From Liquid to Solid: How Long Does It Take Water to Freeze?

By: Kristen Hall-Geisler & Austin Henderson  | 
instant ice
If left totally undisturbed, a purified water bottle won't freeze until it reaches minus 43.6 degrees Fahrenheit (minus 42 degrees Celsius) and becomes a supercooled liquid. HowStuffWorks

You may have seen videos of what looks like an ordinary bottle of cold water hanging out and minding its own watery business until bam! Someone taps it against the table and the whole bottle turns instantly to ice. What is this dark wizardry?

It isn't magic but instead science that causes the bottled water to completely freeze — and some pretty simple science at that. So, how long does it take water to freeze? Let's find out.


The Mystery of Nucleation

When any substance changes state — like liquid water changing to solid ice — the process involves nucleation. It’s the anchor that creates the first ice crystal and then promotes the rapid formation of more.

Heterogeneous Nucleation

This happens when there are impurities, like dust, present in the water, providing the necessary nucleus for ice formation in water exposed to freezing temperatures. Ice crystals then form throughout the liquid, turning our water into solid ice over time.


Homogeneous Nucleation

Pure water has no impurities, so without a nucleus to kickstart the freezing process, the water becomes supercooled. This allows the water to freeze faster when exposed to an external nucleus, making the magic of "instant" ice possible.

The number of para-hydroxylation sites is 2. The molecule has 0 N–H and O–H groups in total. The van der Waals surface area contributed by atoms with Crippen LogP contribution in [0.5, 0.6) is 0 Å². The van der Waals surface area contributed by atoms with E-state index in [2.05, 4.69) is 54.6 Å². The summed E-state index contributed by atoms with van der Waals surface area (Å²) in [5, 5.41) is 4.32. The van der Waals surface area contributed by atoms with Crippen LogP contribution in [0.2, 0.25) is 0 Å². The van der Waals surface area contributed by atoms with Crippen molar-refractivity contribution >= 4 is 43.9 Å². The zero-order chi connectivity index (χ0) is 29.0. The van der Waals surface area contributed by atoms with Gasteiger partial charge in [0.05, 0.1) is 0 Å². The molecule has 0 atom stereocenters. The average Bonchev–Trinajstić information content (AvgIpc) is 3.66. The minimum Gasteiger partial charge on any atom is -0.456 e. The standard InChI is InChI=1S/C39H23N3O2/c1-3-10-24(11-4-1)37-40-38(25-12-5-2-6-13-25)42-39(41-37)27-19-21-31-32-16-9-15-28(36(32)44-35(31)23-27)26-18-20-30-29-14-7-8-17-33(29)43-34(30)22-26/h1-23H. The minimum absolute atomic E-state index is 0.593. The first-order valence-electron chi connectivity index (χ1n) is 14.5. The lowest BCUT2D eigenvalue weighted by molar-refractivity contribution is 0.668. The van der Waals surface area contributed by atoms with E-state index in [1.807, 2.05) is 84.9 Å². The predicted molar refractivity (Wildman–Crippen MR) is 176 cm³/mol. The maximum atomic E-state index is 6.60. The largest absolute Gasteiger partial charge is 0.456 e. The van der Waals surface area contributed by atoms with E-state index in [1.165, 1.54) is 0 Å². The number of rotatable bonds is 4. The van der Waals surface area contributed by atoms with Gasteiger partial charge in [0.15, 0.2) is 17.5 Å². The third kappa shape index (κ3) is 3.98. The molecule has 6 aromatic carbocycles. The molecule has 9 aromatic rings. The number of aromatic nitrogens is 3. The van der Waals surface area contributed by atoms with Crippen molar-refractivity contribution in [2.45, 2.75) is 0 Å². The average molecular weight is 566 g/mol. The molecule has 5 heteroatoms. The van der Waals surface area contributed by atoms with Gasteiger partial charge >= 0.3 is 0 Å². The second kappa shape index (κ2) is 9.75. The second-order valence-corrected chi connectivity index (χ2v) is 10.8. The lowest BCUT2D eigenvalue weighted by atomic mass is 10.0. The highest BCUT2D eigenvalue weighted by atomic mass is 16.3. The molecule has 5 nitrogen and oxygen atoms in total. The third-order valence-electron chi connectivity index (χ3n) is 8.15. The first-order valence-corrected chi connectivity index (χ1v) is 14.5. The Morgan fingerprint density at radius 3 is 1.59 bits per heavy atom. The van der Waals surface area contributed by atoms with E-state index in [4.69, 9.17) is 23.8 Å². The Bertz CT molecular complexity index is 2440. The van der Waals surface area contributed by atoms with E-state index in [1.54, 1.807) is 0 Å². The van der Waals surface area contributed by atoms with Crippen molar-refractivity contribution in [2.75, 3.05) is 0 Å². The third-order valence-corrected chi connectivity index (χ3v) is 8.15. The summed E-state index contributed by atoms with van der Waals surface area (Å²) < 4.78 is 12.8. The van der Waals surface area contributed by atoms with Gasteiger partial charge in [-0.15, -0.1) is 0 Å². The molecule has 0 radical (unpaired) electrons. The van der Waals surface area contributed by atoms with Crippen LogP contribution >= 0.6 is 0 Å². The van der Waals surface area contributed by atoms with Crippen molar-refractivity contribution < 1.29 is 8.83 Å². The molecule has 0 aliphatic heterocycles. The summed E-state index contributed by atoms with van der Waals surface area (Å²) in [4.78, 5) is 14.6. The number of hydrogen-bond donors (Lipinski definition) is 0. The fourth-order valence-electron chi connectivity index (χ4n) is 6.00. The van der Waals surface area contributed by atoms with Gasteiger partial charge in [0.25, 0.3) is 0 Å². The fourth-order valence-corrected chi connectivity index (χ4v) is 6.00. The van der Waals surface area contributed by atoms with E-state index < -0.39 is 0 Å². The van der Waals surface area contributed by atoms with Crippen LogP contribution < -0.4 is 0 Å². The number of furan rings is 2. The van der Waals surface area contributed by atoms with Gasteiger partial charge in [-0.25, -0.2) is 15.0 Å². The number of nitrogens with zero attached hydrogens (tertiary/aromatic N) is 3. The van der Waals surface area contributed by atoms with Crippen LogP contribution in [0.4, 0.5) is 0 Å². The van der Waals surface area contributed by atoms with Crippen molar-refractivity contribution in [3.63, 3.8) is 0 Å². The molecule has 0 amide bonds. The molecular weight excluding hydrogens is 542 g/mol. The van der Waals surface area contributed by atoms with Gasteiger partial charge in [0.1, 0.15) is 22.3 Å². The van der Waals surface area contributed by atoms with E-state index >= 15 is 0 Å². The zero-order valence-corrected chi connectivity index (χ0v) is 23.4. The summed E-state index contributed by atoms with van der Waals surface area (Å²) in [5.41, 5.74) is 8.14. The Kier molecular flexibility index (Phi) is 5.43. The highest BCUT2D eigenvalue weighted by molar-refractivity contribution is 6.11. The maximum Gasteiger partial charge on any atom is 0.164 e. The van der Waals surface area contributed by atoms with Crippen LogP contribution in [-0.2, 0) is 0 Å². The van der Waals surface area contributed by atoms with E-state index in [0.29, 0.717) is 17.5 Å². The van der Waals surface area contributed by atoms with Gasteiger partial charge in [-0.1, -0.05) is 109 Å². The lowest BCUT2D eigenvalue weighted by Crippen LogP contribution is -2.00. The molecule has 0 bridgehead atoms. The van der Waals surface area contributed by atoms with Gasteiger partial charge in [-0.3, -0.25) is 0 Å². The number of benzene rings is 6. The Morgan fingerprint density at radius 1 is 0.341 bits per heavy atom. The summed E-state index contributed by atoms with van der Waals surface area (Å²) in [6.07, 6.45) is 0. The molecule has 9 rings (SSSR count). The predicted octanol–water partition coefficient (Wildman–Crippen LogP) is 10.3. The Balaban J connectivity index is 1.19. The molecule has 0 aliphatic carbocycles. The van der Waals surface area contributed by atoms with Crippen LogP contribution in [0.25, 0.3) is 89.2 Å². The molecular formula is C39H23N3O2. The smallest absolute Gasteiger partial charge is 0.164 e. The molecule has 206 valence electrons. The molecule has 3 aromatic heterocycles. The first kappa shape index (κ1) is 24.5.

Freezing Point Fun Facts

Water famously becomes completely frozen at 32 degrees Fahrenheit (0 degrees Celsius). But when water is devoid of impurities, like in purified bottled water, the freezing process requires even colder temperatures.

So, if you place bottles of purified water in the cold air of a freezer and leave them a couple of hours, they'll still be liquid because pure water with no nuclei in it freezes at minus 43.6 degrees Fahrenheit (minus 42 degrees Celsius). It's now a supercooled liquid, which does indeed sound super cool.


Let's Make Some Instant Ice!

Ready to freeze water? Grab some water bottles and place them in your freezer. Make sure it's undisturbed for a few hours, getting it to that supercooled state. The exact freezing time? Typically, it takes about two-and-a-half to three hours.

Once the wait is over, remove the bottles with care. Then shake one or whack it on the table.

Anything can act as a nucleus at this point — air bubbles, a slight dent in the bottle. Any little change will be enough to cause homogenous nucleation. Once that disturbance is present, the uniform water molecules will freeze completely and so quickly that it looks instant.


Quick Freezing FAQs and Myth Busting

Which Freezes Faster, Hot or Cold Water?

An interesting phenomenon known as the Mpemba effect suggests that under certain conditions, hot water freezes faster than cold water. Crazy, right?

Do Different Ice Trays Affect the Freezing Process?

Absolutely! A metal ice cube tray, for instance, might speed up the process of freezing water for solid ice cubes compared to a plastic ice tray, because metal ice cube trays conduct heat (and the lack of it). Oversized ice cube trays, on the other hand, might take longer simply due to the larger volume.


What's the Ideal Water for Instant Ice?

Bottled or purified water is typically best for this icy experiment, but tap water, depending on how treated it is, can sometimes work too.

This article was updated in conjunction with AI technology, then fact-checked and edited by a HowStuffWorks editor.